We try to avoid regurgitating the news in Fortune & Freedom. Unless it’s to dish out ridicule or point out contradictions. But lately, the news is just so extraordinary… And, no doubt it all sounds a little familiar to the… wiser* amongst us. The phrase “Winter of Discontent” is back with a vengeance.
Of course, all this has implications for financial markets. But first, here is a quick review of just how wild it’s getting out there…
First gas stations close as BP and Esso ration fuel
The first UK gas stations are closing as a chronic [NB “acute” would be a more accurate description] shortfall of qualified drivers causes petrol and diesel deliveries to dry up.
BP and Esso owner ExxonMobil have announced that deliveries of petrol and diesel to forecourts across the UK will be reduced to ensure supplies do not run out…
Earlier today BP also said they would be rationing fuel.
The Telegraph made the allusion we’re all thinking of:
Alarm as petrol stations begin rationing fuel
Spectre of panic buying looms, while ‘winter of discontent’ feared as energy firms go bust, supermarket shelves empty and inflation rises…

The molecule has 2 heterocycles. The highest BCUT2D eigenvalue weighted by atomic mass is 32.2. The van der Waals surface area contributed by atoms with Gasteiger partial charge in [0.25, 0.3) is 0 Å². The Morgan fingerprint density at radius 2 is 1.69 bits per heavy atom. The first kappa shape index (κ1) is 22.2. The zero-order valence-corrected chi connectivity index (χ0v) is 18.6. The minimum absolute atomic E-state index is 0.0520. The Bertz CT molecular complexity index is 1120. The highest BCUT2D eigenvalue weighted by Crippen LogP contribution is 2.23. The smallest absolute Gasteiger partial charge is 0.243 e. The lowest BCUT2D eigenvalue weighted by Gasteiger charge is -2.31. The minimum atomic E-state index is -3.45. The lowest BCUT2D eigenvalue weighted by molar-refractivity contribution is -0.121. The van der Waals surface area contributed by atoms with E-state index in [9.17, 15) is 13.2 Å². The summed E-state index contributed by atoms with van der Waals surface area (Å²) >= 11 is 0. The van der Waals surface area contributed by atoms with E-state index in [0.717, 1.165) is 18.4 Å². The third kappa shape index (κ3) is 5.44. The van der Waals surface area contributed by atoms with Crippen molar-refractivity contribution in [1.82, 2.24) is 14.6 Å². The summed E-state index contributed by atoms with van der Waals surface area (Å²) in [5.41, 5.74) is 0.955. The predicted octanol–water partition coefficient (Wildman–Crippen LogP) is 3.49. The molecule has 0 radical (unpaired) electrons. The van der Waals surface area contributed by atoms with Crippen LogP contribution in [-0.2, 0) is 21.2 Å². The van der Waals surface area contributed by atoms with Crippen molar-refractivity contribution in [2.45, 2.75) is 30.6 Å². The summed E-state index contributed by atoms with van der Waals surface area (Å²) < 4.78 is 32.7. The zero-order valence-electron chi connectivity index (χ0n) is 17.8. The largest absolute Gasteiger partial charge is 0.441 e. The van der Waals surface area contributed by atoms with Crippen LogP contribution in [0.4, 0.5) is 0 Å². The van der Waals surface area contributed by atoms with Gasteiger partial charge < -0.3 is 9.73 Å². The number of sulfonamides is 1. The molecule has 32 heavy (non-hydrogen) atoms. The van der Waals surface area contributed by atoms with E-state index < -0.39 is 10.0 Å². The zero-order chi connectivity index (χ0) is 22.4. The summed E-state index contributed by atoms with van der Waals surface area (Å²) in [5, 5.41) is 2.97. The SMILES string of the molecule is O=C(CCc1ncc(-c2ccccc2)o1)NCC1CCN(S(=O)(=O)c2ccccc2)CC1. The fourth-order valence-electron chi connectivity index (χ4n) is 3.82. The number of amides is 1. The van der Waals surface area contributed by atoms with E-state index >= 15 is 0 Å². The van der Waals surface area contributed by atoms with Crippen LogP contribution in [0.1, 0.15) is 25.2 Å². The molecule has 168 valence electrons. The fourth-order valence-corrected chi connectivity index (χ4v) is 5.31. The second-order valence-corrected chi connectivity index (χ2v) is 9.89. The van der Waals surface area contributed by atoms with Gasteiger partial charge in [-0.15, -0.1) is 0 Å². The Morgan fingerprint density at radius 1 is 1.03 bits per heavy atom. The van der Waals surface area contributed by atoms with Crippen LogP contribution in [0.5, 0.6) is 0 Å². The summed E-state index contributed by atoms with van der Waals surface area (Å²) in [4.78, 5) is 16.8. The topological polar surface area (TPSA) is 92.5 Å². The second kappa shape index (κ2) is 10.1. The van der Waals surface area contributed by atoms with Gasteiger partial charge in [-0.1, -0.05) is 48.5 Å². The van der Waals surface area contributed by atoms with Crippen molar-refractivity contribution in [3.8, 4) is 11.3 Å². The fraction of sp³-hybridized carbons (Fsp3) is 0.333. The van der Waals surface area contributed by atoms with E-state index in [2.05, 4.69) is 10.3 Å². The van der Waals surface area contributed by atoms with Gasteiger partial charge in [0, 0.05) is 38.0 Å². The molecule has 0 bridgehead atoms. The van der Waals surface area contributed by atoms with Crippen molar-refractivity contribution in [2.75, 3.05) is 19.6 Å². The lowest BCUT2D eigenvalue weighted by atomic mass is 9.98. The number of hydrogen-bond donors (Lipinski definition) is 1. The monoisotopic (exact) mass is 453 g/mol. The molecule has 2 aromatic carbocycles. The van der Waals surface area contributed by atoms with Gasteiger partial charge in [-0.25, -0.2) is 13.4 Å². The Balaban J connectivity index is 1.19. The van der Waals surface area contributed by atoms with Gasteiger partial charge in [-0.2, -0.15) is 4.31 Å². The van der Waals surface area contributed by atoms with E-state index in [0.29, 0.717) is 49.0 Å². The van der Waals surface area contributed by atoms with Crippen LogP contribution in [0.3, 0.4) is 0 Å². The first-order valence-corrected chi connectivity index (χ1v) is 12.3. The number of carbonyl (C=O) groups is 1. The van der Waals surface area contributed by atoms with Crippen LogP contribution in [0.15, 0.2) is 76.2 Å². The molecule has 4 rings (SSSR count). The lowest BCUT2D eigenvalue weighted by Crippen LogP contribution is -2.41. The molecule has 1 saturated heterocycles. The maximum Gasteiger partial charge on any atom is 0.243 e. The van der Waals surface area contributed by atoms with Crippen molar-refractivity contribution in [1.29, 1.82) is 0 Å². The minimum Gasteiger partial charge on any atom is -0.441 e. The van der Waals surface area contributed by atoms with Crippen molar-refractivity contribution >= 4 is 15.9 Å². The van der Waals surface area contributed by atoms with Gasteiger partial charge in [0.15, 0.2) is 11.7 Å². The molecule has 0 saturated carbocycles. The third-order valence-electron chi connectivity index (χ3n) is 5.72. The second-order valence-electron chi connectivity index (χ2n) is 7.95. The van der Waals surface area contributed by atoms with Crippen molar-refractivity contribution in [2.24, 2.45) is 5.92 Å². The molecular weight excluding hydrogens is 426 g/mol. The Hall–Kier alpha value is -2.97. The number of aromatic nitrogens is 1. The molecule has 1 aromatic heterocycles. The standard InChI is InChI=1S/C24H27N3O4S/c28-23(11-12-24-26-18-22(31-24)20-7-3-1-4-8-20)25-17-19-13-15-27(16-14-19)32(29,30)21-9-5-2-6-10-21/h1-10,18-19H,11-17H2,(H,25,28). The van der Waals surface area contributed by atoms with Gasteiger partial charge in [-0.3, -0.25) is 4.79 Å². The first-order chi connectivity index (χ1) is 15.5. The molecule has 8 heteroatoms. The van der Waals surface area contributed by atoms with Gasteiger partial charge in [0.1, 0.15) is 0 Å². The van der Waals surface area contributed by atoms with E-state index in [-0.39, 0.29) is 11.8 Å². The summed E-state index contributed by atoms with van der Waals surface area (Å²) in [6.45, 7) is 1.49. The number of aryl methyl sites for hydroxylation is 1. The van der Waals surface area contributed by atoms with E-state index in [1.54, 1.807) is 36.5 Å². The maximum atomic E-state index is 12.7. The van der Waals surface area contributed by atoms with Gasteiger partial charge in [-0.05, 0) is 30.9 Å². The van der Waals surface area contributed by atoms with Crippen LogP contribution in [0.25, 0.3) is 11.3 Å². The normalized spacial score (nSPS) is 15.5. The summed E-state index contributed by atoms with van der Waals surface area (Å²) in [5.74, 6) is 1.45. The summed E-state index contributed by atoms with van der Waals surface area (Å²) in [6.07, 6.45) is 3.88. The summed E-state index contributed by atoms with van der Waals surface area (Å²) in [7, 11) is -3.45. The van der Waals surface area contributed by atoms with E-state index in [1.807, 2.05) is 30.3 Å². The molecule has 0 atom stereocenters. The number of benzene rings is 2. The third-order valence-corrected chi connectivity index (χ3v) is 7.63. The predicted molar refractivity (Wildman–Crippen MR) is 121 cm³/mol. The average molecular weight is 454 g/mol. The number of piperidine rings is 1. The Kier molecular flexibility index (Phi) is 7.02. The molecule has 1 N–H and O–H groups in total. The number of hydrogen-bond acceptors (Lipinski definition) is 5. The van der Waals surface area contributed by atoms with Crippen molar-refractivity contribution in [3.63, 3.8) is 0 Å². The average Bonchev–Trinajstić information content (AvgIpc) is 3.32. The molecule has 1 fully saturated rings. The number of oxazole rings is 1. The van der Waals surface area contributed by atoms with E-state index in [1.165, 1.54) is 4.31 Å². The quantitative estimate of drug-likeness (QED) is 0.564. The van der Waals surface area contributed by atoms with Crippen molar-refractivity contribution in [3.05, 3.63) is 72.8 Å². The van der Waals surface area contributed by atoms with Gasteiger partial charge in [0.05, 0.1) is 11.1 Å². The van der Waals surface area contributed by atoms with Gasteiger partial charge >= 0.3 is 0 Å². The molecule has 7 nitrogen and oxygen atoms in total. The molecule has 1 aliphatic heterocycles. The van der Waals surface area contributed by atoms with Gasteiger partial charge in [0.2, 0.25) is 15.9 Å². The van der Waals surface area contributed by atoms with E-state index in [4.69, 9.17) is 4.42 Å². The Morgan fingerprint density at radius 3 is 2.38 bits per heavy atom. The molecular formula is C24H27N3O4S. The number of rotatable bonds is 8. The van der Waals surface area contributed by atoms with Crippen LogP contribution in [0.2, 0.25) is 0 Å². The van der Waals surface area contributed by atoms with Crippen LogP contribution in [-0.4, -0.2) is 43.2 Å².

BP said it was cutting deliveries at 90 per cent of its petrol stations in an attempt to ration the fuel it has in reserve. ExxonMobil, the oil firm behind Esso, said that forecourts it operates at some Tesco supermarkets had also been affected.
The Petrol Retailers Association (PRA) warned that drivers should keep a quarter of a tank of fuel in their car in case their usual station ran out.
The Financial Times reports that things are so bad the suppliers want a “bad bank” to shoulder the burden:
The UK’s largest energy suppliers are requesting a multibillion-pound emergency support package from the government to help them survive the crisis sparked by high gas prices, including the creation of a “bad bank” to absorb potentially unprofitable customers from failing rivals.
And those are the large suppliers. The smaller ones have fallen like dominoes already, reports the Guardian:
1.9m UK homes lose supplier after two more gas firms go bust
The collapse of Avro Energy and Green means nine suppliers have been lost this year
The turmoil is having plenty of knock-on effects too. It turns out that it takes energy to do just about anything in our modern economy – who would’ve thought that?
And so, if energy prices spike, a lot of things become uneconomical…
The Guardian: “Gas crisis forces two UK fertiliser plants to halt work.”
Which in turn led to this Reuters report on a “CO2 shortage caused by closure of fertiliser plants”:
Britain’s meat processors will start running out of carbon dioxide (CO2) within five days, forcing them to halt production and impacting supplies to retailers, the industry’s lobby group warned on Monday.